When you click the Trace button, a point on the graph of f is indicated with a small circle. The coordinates of that point are reported in the two text boxes near the Trace button. As you click the box with the right arrow >, the trace point moves to the right, staying on the graph of f. If you select a larger Step Size from the pull down menu, then the trace point moves farther with each click. Also notice that once you have clicked the > button, then you can use the enter key to move further right. It is possible to move faster with the enter key than with the mouse.

Using the default view, the lowest point found while tracing near the minimum point is (1.8, -8.208). Note that this is not the exact location of the minimum point. We need to look at the trace points on either side of this point to get an idea of how close we are. Find this trace point, make sure that the Step Size is set to 1, and then find the points on either side of this point. The table below lists the coordinates of these points.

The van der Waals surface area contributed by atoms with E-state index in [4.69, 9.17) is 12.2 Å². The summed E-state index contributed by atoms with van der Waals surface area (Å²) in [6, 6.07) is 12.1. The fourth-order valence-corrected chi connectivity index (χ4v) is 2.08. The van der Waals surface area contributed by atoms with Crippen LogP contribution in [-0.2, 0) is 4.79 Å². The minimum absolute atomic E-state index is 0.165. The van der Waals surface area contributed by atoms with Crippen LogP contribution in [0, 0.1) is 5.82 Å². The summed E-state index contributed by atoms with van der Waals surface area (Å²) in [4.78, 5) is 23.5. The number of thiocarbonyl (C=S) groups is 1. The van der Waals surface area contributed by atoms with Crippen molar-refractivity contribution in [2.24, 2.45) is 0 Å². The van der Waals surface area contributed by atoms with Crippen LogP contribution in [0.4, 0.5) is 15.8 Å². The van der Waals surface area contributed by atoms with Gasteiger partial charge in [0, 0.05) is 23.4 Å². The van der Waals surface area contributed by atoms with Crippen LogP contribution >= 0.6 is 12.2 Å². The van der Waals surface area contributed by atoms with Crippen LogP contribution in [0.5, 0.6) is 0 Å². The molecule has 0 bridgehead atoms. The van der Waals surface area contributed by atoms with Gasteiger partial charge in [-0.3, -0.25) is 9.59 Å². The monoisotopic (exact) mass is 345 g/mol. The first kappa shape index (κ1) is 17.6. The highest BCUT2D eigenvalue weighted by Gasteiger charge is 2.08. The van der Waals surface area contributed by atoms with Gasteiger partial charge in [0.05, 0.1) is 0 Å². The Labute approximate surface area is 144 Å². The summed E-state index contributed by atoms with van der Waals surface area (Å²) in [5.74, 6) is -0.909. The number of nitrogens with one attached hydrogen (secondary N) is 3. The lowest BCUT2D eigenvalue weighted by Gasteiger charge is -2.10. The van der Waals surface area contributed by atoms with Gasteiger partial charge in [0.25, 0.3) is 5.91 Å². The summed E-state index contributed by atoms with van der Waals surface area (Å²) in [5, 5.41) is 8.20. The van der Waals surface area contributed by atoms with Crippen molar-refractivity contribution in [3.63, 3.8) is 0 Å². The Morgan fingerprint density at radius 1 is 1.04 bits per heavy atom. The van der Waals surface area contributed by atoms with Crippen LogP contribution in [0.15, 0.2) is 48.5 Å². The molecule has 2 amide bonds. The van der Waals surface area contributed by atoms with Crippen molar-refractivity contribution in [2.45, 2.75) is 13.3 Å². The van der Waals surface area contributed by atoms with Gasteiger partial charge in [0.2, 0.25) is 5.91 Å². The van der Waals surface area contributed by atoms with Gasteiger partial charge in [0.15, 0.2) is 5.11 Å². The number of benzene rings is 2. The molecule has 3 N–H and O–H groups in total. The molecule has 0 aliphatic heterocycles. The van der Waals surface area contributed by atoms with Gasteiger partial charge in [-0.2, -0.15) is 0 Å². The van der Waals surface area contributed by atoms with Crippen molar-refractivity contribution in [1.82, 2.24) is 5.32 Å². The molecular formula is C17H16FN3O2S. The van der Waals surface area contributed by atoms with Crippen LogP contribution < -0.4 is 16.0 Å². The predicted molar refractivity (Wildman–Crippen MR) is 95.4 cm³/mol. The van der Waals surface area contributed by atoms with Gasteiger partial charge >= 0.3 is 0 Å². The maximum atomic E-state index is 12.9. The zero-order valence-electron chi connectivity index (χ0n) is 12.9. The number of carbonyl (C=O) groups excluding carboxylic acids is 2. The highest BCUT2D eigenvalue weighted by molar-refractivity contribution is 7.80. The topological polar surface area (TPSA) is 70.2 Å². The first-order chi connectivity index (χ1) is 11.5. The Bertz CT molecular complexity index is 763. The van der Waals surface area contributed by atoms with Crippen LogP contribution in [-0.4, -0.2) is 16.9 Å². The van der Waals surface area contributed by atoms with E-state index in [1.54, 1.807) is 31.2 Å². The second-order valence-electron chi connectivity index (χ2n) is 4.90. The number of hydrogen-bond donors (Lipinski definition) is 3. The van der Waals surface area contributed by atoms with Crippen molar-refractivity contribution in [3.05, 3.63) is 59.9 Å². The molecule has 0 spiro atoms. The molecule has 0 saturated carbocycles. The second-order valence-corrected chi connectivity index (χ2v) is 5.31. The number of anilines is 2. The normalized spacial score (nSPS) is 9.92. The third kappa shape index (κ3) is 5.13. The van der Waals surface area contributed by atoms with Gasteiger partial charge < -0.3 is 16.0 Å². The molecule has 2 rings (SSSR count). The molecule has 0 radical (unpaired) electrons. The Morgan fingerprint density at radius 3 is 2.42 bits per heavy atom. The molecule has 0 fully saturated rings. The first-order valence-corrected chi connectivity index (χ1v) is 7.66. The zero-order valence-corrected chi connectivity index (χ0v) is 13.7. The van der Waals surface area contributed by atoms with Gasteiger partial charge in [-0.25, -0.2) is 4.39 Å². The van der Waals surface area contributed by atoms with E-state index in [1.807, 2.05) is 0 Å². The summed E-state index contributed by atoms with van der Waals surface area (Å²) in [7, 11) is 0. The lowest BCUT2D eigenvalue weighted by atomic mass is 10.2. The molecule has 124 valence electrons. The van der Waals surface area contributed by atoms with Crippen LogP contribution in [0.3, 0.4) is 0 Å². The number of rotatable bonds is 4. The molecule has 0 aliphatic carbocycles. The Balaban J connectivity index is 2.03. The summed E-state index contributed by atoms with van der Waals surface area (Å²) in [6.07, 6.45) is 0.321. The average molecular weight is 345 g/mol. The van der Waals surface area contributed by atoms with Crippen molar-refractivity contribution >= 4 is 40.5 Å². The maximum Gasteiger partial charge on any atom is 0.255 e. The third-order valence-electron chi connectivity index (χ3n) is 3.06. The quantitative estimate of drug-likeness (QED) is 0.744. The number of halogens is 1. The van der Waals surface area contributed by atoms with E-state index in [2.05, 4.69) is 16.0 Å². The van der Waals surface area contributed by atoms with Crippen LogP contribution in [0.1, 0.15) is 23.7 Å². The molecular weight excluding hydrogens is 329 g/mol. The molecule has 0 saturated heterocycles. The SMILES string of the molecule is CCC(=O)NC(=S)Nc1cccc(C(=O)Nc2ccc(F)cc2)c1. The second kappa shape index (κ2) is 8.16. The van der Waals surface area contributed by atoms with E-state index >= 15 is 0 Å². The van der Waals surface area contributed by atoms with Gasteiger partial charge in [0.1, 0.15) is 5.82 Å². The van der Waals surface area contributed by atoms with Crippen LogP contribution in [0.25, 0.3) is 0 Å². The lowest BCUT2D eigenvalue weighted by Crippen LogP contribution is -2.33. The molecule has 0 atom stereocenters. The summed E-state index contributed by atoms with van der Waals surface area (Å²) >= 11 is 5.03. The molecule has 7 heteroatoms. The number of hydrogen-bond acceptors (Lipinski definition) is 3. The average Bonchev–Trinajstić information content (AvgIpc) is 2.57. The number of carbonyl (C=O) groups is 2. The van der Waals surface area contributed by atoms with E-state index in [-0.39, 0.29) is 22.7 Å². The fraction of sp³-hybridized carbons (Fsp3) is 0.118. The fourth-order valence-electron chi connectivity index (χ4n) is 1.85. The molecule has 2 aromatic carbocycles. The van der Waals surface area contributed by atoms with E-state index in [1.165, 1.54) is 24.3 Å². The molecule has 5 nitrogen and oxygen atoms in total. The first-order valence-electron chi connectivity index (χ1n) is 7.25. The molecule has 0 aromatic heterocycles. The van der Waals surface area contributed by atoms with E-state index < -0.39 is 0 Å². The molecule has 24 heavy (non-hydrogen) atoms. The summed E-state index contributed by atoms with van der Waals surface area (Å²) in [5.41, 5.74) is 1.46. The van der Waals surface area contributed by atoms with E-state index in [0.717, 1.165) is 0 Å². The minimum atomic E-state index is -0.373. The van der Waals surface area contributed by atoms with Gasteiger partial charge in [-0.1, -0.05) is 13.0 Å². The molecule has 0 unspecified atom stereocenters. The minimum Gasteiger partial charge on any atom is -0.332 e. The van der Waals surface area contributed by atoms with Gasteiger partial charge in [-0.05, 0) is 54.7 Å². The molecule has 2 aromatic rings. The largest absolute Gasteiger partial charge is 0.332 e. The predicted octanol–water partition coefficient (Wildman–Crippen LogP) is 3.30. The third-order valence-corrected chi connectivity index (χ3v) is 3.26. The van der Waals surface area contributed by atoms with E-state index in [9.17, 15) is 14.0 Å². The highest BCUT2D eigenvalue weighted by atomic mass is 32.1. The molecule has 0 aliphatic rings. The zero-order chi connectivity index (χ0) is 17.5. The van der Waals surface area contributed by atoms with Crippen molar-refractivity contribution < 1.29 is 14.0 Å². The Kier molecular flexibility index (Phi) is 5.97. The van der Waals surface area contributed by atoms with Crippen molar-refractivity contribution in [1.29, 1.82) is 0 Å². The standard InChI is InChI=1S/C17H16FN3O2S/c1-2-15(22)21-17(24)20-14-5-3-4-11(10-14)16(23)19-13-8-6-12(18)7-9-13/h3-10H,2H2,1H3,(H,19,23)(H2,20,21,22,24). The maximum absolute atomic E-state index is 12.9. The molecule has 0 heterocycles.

1.7333333 -8.196741
1.8 -8.208
1.8666667 -8.180148

Note that different Java implementations will compute and report different accuracies, so the values you find may may be slightly different from those above.

The points in the table show that the real minimum point has an x coordinate somewhere between 1.7333333 and 1.8666667. Note that we do not yet have enough information to report the x value with even one decimal place accuracy, because if the second decimal place were a 4, then the value would round to 1.7. If the second decimal place were a 7, then the value would round to 1.8. So we need to improve our estimate by zooming in on the minimum point. There are several ways to do this with the Grapher: Zoom In, Zoom Box, or set the coordinates of the viewing rectangle. In this example we will set the view coordinates.

Type in Xmin = 1.74, Xmax = 1.86, Ymin = -8.21, Ymax = -8.19, and set the viewing rectangle to these coordinates by clicking the Reset button. Changing the viewing rectangle removes the trace point. To get it back, click the Trace button again. Now you need to move left to get to the minimum point. There are two different x values that correspond to the lowest y value.



1.786 -8.20882
1.7864 -8.20882